The prominent role of the Government’s deployment of covert ‘nudges’ to increase people’s compliance with Covid restrictions has been well documented (see here and here). The mediators underpinning these methods of mass manipulation often rely on constructs that would be expected to resonate with Labour Party supporters. As such, the widespread use of ‘nudging’ may have nurtured greater acceptance of the regulations among those on the political left.

More physicians are warning against vaccinating young children against Covid-19. (DBx: To anticipate reactions, I again declare that I am not anti-vax, although I am deeply opposed to government-imposed vaccine mandates. I myself am fully vaccinated and, judging from what I know about Covid vaccinations and the risks posed by Covid, I believe that Covid vaccinations for older adults who have not had Covid are advisable. Yet because no Covid vaccine is risk-free, and because children are at virtually no risk from Covid, insisting on wholesale vaccination of young children seems to me to be madness. See again John Tierney.)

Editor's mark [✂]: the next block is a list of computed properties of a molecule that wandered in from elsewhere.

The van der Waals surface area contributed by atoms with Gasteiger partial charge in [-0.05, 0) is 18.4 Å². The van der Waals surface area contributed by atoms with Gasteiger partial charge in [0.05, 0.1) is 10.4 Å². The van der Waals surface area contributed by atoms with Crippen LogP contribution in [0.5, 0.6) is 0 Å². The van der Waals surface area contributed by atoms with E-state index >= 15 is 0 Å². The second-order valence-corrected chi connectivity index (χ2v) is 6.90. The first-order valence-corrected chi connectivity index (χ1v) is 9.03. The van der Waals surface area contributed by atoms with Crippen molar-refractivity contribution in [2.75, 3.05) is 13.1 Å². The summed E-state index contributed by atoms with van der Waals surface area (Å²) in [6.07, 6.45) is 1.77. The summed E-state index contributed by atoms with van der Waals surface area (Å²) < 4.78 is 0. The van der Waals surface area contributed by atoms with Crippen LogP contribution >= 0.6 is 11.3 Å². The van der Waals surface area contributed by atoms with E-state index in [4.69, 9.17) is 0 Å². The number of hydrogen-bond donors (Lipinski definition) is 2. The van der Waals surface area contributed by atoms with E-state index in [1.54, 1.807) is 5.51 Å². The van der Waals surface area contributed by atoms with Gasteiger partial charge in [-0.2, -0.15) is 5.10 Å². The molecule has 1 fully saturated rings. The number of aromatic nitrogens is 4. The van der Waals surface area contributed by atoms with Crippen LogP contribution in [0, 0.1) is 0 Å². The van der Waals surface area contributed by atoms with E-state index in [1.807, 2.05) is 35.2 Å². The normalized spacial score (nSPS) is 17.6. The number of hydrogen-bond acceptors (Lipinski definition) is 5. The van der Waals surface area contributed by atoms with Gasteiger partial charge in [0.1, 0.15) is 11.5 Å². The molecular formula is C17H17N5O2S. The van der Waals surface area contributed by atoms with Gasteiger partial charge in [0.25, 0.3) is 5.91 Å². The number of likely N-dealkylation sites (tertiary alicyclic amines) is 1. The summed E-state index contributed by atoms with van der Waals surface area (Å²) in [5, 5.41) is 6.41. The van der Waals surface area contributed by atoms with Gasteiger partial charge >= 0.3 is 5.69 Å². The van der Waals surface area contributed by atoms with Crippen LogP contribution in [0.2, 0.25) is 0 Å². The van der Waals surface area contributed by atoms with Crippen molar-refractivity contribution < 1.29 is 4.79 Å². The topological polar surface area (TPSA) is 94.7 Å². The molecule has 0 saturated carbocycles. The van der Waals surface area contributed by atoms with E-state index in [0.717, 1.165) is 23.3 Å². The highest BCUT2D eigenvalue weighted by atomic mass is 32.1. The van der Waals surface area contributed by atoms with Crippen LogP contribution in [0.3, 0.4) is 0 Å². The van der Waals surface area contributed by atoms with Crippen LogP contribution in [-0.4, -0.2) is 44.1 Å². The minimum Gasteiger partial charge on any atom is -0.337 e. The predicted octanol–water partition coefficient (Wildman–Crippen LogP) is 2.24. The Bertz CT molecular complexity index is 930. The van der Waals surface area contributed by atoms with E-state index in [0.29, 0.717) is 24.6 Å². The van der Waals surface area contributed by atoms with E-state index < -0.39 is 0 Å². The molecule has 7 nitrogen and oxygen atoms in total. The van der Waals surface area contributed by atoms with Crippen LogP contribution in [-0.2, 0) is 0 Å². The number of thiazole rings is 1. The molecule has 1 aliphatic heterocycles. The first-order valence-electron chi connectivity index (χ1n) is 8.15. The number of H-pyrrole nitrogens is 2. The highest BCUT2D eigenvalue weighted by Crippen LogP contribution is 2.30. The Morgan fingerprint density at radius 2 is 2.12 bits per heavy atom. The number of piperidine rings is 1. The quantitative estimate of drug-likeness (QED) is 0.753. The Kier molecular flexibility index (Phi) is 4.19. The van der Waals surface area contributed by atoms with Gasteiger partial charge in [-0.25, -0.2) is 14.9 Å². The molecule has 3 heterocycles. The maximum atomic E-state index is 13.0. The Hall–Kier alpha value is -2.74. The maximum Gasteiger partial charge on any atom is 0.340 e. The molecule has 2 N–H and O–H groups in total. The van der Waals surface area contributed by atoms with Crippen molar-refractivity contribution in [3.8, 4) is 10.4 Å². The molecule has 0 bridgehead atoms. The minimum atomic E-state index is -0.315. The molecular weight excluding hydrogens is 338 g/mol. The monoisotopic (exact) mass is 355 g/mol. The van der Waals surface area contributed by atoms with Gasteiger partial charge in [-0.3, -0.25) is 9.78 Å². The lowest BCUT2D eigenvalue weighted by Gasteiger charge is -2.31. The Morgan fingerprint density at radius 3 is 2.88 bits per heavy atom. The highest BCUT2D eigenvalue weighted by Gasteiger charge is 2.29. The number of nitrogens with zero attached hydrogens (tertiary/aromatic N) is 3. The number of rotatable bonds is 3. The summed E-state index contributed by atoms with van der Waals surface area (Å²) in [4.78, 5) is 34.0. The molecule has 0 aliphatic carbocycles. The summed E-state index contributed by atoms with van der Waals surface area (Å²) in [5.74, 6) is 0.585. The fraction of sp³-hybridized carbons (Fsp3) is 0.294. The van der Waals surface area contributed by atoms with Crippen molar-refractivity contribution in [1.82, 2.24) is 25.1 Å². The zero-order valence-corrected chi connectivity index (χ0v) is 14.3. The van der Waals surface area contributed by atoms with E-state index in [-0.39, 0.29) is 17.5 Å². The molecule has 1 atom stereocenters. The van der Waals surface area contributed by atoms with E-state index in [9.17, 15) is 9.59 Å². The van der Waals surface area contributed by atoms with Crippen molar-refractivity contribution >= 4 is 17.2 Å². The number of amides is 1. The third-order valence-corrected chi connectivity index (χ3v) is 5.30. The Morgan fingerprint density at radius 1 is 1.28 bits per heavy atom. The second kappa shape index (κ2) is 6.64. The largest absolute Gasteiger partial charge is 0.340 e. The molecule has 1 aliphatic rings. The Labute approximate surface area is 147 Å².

Writing in the Telegraph, Matt Ridley makes the case for getting to the bottom of the origins of SARS-CoV-2. A slice:

If this pandemic began with the food trade, changes must be made there to prevent another. If it began with products used in traditional Chinese medicine, a set of practices endorsed by the World Health Organisation in 2019 at the urging of Xi Jinping, that needs revisiting. And if the pandemic began as a result of risky virology research, that category of work needs to be made safer. Wuhan is the site of the world’s most active research programme on Sars-like viruses, and viruses have escaped from labs many times.

I hope that someone creates an app such as this for the United States.

Australians remain in the soul-suffocating grip of Covid Derangement Syndrome. A slice:

If you’re screening and excluding family members from Christmas lunch according to their vaccination status, you’re doing Christmas all wrong.